The book “The Gossamer Years,” written by Karego Nikki, a wife of a nobleman, describing life during the Heian Period in Japan, deserves to be looked at closely at several points. First and foremost, although it is a literary piece of work, it can be considered as a historical truth thanks to the author living at that particular period of time and claim that the given book is a diary which gives intimate details about her own life. Then it introduces a new era in the history and culture of Japan, which brought its attributes, its eccentricity. Finally, it gives the reader food for reflection about the social order, it’s functioning, and the mode of life of people living during that time; it gives valuable insight into the relations between them and into the values prized in their lives. The author defines the given period as one when authorities rely on men as a backbone of society, making them a focal point of the life of the whole community.
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The first thing, which occurs after having read the book, is that men and women living in Heian Period have their own duties, their social functions, and rights, yet, men are superior to women. As women can not wage battles and govern lands, one of their duties is to be a good wife meaning to give birth and raise strong successors. The author claims to be not a good one as she gives birth to an only child. (Nikki, p. 165) Also, women are to sit in their residences and not interfere in men’s business. So, they have nothing to do but either to be keen on literature or to write diaries describing their life day in day out, just like Karego Nikki does, while her husband is involved in politics or affairs which men made public. Limitations in women’s rights are easily traced in the fact that men are allowed to have multiple numbers of wives while women can hardly pick their future husbands. The author’s mother makes her daughter reply to the love letters of a worthy gentleman in whom Karego is not interested in the beginning. Those facts give an impression that women’s rights boil down to their reproductive function while men are to show good awareness in politics are to be able to struggle, and are to show leadership.
Secondly, the institution of marriage is accepted as a simple formality, as it does not change anything in men’s lifestyle. The separation between spouses goes without saying; couples almost do not spend time with each other as men are engaged in their own mankind of activities and women in their woman kind of business. Moreover, women often feel neglected by men, the better part of whom take liberties both to have many wives and love affairs. Besides, for days and weeks, women are left alone. This separation leads to alienation, alienation in its turn, leads to almost a depressive state. The author complains she has a “constantly upsetting person” of a husband (Nikki, p. 229). She feels bored and annoyed with this life; she is not satisfied with her status as a second wife. But being unable to change at least something, she writes a protest in her diary, which is not more than just a drop of water in an ocean of men’s vanity and rule. So, women had to humble their hearts as Karego mentions, “I passed each day from dawn till dusk constantly repressing tears” (Nikki, p. 227) So, this institution is not seeing as a value; there is no way to kindness and gentleness between spouses.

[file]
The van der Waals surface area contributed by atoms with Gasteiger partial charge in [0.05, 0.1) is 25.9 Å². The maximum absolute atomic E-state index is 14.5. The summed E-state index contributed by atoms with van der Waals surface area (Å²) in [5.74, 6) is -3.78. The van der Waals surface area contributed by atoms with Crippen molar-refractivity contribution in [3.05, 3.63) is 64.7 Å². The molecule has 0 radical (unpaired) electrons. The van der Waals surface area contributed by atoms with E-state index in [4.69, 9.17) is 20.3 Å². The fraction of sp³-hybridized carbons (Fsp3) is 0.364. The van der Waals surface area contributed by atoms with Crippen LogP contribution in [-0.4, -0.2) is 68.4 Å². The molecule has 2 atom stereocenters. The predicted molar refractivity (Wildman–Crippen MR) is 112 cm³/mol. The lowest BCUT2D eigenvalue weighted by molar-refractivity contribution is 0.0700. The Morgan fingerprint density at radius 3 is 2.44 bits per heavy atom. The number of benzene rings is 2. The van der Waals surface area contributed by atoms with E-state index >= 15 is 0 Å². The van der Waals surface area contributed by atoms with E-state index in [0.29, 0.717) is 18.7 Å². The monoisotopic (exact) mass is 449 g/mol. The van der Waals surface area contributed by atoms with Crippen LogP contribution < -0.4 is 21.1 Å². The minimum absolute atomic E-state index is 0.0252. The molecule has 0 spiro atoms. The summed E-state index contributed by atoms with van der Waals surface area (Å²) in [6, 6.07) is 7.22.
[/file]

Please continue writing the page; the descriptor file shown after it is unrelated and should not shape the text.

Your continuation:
Thirdly, the values prized in society can be defined as masculine. This is inferred considering the demands of that time, which are wars, penetration to the new lands, holding control over their own ones. Consequently, the courage and fortitude of a warrior are needed. Then, as far as good political qualities are valued, authority and power are vital for the time. Every single task is subdued to that objective: either raising children and cultivating a sense of duty in them or getting married to a person. One and the same tasks are to be fulfilled in society. A hierarchy, which is implied, makes everybody care about men and their desires, wishes, and sometimes even whims. The example of that is seen within the plot of the whole book.
Making a conclusion, it might be supposed that the life of the elite class in Heian Period Japan, described from the point of view of a woman, is both not easy and marked by several eccentric characteristics: by gender inequality, found in the society, by an alternative view on the institution of family in general and on marriage in common, by the separation between spouses and neglect of women, by purely masculine values, estimated in the society. Everything mentioned above gives a certain ground to think that men were treated as a foundation stone of Japanese society of that time.
Michitsuna no Haha. Kagero Nikki: the Diary of a Noblewoman of Heian Japan Kagero Nikki: the Diary of a Noblewoman of Heian Japan. Trans. Edward Seidensticker. 1st ed. Tokyo: Tuttle Publishing, 1973.